Finally, four important scriptures focus our call: John 3:16, Matthew 25:40, Matthew 28:19-20 and Acts 1:8.

What aspect(s) of Mission Arlington and/or its mission do you wish more people understood?

Mission Arlington is an example of the New Testament church at work.

How has Mission Arlington and its mission changed since its beginning, and what changes do you expect in the next 10 to 20 years?

Our ministry has changed over time—and may continue to change—but our mission has stayed the same and will remain the same.

Name the three most significant challenges and/or influences facing your institution.

1. Getting Christians in traditional churches out of the pews and into the fields.
2. The fields are white unto harvest, but the workers are few.
3. Resources for the work.

What one aspect of your job gives you the greatest joy or fulfillment?

Seeing people saved and baptized.

About Tillie

Who were/are your mentors, and how did/do they influence you?

Sunday school teachers, Girls in Action leaders and my grandmother Lucy Olds from New Boston, who read the Bible to me as a little girl.

Other than the Bible, name some of your favorite books or authors, and explain why.

Jim Cymbala, because of his passion for the gospel.

What is your favorite Bible verse or passage? Why?

John 3:16. The most important word in this passage is “whosoever,” for every life has value to God, and no one can ever be thrown away.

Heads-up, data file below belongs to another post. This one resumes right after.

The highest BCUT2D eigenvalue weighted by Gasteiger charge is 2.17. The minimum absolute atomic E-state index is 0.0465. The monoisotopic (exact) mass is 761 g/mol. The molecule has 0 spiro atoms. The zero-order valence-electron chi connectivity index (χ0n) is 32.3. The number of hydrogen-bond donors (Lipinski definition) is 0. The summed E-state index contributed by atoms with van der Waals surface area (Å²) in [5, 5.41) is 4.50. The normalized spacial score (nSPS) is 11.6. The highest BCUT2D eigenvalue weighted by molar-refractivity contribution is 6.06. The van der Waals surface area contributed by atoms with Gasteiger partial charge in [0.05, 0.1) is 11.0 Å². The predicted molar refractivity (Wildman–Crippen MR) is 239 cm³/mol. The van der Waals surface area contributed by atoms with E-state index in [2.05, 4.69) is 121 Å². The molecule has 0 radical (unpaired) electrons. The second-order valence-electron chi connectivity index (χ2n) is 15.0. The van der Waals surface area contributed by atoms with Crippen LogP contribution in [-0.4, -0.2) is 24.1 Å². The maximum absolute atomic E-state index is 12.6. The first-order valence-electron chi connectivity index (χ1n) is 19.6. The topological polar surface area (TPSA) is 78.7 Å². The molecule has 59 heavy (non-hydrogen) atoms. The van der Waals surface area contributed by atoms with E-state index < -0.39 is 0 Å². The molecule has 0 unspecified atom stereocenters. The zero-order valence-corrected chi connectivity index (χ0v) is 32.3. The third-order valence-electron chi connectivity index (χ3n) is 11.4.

Who is your favorite Bible character, other than Jesus? Why?

Peter, because of his passion to follow Christ.

Name something about you that would surprise people who know you well.

I used to play to trumpet. People didn’t call me “hot lips” for no reason.

If you could get one “do over” in your career, what would it be, and why?

I haven’t always done it right or well, but I have no regrets.

What would you like to say to Texas Baptists?

Over 32 years ago—led by God’s Spirit—Texas Baptists invested financial resources to help Mission Arlington get started, and they have continued to provide support through the years. God’s kingdom family has been impacted because of the vision and faithfulness of God’s people across this state, and we are grateful. Thank you.

We seek to inform, inspire and challenge you to live like Jesus. Click to learn more about Following Jesus.

If we achieved our goal—or didn’t—we’d love to hear from you. Send an email to Eric Black, our editor. Maximum length for publication is 250 words.